COVID-19 has disrupted California Community College (CCC) students’ higher education plans, causing many to reduce their course loads or pause their education altogether. The CCCs serve high percentages of students of color and students with low incomes, and drops in enrollment can further narrow educational opportunities and undermine workforce development priorities statewide. While state and federal leaders have enacted policies to mitigate the pandemic’s effects on CCCs, the path forward for community college students requires more long-term investments that address their broader educational and economic needs.1
The number of full-time equivalent students (FTES) at the CCCs declined steeply compared to pre-pandemic levels — nearly 12% overall from fall 2019 to fall 2020, the largest year-over-year decrease in over a decade.2 An FTES represents one student who takes a full course load during an academic year.3 The decline in FTES reflects a drop in the number of students, a reduction in student course loads, or both. While all racial and ethnic groups experienced declines, American Indian or Alaska Native students had the largest drop (23%) followed by the drop in Black students (17%). Latinx students fell by 12%, representing over half of the total decline. Reductions from fall 2019 to fall 2020 vary across campuses and student groups. All but six colleges saw declines and ten colleges had drops greater than 25%, and the 19-or-under and the 20-to-24 age groups had declines of approximately 10% and 15%, respectively.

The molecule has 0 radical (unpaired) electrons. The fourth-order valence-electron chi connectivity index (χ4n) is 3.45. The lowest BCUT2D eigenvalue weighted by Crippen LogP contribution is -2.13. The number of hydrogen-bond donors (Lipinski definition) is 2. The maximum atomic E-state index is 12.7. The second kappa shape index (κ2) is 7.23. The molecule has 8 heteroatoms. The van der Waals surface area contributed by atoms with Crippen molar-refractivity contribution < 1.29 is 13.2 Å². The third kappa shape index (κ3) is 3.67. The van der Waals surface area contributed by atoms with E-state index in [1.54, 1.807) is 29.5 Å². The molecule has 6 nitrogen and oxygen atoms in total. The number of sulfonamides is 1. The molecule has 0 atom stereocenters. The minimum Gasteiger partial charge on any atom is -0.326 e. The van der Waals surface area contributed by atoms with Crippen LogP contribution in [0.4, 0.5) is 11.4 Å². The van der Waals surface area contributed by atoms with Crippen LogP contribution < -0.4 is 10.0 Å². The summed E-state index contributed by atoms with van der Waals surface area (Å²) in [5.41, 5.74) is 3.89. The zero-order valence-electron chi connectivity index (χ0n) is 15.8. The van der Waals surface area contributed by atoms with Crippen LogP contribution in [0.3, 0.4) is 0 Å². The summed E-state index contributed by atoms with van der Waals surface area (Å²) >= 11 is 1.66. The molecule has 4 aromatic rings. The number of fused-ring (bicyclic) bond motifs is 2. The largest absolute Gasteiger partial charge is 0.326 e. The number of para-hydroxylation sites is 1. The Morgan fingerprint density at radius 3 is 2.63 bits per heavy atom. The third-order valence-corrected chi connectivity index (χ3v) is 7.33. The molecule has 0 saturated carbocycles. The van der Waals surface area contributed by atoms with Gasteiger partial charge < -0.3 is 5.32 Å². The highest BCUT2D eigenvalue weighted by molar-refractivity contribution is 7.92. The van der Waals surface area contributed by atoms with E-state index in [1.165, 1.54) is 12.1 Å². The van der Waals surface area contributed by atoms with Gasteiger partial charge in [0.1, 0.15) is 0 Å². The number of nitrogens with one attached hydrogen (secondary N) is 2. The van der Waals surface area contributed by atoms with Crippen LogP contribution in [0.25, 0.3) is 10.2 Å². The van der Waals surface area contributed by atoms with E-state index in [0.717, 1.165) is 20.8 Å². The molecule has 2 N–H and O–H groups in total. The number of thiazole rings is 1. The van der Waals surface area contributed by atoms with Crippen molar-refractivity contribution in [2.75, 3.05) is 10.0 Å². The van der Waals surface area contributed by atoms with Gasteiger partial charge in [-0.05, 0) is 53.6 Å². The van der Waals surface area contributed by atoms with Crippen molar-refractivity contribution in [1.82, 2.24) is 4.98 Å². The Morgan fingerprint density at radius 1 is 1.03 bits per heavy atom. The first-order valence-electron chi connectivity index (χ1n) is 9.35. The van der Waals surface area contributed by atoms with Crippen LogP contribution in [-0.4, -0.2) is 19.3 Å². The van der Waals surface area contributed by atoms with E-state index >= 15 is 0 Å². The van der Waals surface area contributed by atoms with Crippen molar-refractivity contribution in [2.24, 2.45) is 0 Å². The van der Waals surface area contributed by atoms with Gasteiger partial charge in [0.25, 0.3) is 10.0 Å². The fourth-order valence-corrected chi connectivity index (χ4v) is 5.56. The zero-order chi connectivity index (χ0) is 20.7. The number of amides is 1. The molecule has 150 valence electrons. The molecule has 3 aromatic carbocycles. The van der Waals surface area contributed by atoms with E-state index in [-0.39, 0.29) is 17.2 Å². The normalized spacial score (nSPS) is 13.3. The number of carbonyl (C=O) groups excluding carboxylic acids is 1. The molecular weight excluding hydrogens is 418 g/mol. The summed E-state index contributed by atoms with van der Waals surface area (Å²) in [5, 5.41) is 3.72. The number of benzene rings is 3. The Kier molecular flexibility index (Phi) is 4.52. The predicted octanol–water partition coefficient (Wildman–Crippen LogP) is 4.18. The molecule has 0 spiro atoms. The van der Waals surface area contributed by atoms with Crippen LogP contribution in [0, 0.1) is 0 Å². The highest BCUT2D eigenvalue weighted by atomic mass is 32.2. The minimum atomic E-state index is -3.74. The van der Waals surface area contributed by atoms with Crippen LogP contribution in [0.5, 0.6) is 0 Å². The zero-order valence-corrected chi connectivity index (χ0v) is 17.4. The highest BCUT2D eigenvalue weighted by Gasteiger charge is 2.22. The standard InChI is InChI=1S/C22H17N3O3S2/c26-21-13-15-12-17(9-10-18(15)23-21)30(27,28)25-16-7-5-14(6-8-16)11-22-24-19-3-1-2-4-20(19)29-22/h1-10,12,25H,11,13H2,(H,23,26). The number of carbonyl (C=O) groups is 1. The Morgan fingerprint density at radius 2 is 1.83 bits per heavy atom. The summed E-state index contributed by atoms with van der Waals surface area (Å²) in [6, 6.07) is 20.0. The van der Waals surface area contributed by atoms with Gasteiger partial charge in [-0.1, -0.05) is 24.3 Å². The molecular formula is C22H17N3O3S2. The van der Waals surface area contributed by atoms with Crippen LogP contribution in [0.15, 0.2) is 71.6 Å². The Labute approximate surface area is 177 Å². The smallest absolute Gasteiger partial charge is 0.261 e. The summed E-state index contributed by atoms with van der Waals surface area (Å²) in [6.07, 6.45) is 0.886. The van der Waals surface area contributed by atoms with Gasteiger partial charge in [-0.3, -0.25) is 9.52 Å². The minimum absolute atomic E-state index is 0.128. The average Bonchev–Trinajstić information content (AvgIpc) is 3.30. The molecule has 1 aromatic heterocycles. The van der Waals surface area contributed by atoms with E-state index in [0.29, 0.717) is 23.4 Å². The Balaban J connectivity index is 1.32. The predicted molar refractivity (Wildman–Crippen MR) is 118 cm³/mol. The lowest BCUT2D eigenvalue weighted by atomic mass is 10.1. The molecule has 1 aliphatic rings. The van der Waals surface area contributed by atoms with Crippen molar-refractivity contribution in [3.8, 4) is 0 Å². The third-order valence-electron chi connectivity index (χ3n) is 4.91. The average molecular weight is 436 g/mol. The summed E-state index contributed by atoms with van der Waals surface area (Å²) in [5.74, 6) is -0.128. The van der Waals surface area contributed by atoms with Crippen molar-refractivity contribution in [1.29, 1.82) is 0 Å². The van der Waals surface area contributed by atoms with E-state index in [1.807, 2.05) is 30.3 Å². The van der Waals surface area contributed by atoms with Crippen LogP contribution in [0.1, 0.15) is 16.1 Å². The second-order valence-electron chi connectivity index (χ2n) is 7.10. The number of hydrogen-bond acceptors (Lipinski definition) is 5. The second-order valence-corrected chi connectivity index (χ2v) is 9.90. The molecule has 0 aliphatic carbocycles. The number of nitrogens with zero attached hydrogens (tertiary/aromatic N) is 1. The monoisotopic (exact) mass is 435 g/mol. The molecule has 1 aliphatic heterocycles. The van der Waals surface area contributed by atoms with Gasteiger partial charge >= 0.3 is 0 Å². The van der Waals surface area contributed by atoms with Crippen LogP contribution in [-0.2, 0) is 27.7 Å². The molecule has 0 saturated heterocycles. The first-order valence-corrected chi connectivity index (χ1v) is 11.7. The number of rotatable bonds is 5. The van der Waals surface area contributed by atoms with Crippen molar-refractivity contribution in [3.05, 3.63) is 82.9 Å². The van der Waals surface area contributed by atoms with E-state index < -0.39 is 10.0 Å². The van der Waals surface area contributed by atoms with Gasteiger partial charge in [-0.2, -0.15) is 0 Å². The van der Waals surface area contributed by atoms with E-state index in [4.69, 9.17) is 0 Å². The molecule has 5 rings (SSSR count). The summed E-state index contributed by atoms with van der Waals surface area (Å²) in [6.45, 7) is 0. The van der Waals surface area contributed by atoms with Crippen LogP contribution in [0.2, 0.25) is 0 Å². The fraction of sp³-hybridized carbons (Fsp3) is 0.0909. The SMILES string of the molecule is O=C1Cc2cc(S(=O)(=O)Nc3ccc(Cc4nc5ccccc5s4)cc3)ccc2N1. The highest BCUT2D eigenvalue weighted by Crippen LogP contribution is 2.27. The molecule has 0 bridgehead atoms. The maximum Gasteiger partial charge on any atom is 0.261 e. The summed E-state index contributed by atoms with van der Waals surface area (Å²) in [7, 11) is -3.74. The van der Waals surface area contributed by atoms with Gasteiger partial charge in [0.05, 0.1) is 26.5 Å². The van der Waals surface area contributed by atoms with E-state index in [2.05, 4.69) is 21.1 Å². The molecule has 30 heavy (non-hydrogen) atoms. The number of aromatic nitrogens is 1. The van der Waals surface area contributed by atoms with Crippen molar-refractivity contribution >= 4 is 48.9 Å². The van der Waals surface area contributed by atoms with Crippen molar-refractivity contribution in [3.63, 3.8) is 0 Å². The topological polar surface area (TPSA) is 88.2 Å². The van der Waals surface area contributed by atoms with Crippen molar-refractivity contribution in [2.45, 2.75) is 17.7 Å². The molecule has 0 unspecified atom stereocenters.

Research shows that the pandemic affected students’ decisions to cancel or delay their education plans.4 Loss of income due to job losses has particularly affected community college students.5 The added financial stress on students’ budgets has disproportionately impacted Black and Latinx students, with many reporting increased food insecurity and having missed rent, mortgage, or utility payments.6 Moreover, online education challenges such as inequitable access to broadband have also made it more difficult for students to continue their enrollment.7
Policymakers can support community college students of color and those with low incomes by pursuing policies centered on robust retention, housing, food, health, access to technology, child care support, completing transfer requirements, and developing career training. State investments in community college students now will pay off as they continue building their careers, futures, and lives across the state, and ensure that a skilled workforce is available to support the California economy.
Endnotes can be found in the publication PDF here.
This work was made possible through the support of Lumina Fund for Policy Acceleration, a sponsored project of Rockefeller Philanthropy Advisors.